• “Science and technology multiply around us. To an increasing extent they dictate the languages in which we speak and think. Either we use those languages, or we remain mute“.(Ballard, 1974, Introduction to Crash) P. 211
living with technology
Living with technology
  • One way of looking at the impact of new technologies is to consider their affordances.
  • This term refers to the possibilities that the environment offers to an animal. Affordances can be either negative or positive, and this will depend on the individual involved. For a human, water affords drinking and washing, but also drowning;
  • “the possibilities for action that an object provides — however far-fetched some of those affordances might seem”.

Effectivities with human beings are ‘the dynamic capabilities of that individual taken with reference to a set of action-relevant properties of the environment’ (Zaff, 1995, p. 240). EXP. P.212

  • The use of any object, whether natural or produced by humans, depends not only on its affordances but also on the way these are perceived and interpreted by each individual.
  • Technologyis part of our environment, and the way we use it is affected by both its affordances and our own effectivities.
who sets email style reading a
Who sets email style? (Reading A)
  • In this extract, Naomi Baron examines how contemporary email usage has developed in the United States, and compares how the telegraph influenced language use in the nineteenth century.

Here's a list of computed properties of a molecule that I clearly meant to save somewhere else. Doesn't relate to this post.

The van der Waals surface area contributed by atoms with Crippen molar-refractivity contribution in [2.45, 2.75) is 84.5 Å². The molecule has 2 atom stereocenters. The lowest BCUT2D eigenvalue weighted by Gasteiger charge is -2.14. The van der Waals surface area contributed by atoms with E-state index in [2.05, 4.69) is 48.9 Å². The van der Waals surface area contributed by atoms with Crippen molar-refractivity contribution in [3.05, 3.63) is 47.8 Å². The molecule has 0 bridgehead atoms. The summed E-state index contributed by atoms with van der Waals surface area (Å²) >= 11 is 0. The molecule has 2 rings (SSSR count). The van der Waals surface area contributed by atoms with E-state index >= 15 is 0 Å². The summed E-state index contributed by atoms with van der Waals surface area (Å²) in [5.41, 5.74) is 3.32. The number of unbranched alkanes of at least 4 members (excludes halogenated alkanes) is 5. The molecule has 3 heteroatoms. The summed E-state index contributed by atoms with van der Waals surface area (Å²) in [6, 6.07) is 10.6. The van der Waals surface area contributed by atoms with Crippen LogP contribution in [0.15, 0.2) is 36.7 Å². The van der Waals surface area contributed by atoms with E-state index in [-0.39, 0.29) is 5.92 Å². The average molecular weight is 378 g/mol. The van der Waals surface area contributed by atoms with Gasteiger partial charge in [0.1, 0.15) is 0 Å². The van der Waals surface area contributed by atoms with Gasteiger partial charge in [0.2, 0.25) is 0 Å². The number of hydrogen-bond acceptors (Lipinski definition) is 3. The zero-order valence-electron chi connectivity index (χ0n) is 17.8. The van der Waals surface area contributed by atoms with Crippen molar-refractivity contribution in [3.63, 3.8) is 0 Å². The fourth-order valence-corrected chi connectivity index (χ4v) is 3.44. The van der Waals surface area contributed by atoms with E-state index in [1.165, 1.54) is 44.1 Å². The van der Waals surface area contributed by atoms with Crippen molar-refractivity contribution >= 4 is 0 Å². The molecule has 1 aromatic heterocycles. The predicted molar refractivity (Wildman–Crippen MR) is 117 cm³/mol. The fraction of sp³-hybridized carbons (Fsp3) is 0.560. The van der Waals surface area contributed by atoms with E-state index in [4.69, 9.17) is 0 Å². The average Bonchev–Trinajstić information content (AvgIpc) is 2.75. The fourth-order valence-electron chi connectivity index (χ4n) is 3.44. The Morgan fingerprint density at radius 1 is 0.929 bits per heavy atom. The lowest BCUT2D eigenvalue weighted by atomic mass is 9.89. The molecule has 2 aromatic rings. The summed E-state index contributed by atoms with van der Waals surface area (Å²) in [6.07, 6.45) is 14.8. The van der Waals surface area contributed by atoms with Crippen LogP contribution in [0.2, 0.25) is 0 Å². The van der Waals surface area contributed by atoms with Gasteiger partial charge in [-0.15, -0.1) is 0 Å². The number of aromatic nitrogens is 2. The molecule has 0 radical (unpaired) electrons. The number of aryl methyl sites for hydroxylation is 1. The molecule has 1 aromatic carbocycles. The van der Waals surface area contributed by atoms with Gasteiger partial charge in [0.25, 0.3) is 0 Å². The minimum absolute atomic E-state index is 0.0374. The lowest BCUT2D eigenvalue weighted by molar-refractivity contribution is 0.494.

• Now read ‘Who sets e-mail style? Prescriptivism, coping strategies, and democratizing communication access’ by Naomi Baron. As you do, note examples of features of the technology (affordances), and characteristics of the users (effectivities), which may affect the use of email or other communication technologies.
cmc affordances
CMC affordances
  • a tension between ‘the excitement of linguistic freedom’ and ‘academically constructed standards for writing.
  • In some cases, it is possible to see a clear link between the affordances of the technology and the way it is used. For example, because computers typically have large display screensand QWERTY keyboards, they afford typing (and therefore longer messages) more easily than mobile phones. Because internet access is relatively cheap and there are no costs associated with distance or length of message, one of the things it affords is spamming. (negative).
  • Communication technologies certainly make things possible that used to be impossible or difficult.
technological determinism
technological determinism
  • technological determinism: the view that technology is a driving force behind far-fetched changes in society.associated with a number of features, including: • reductionism: the idea that complex issues can be simplified to a few basic factors;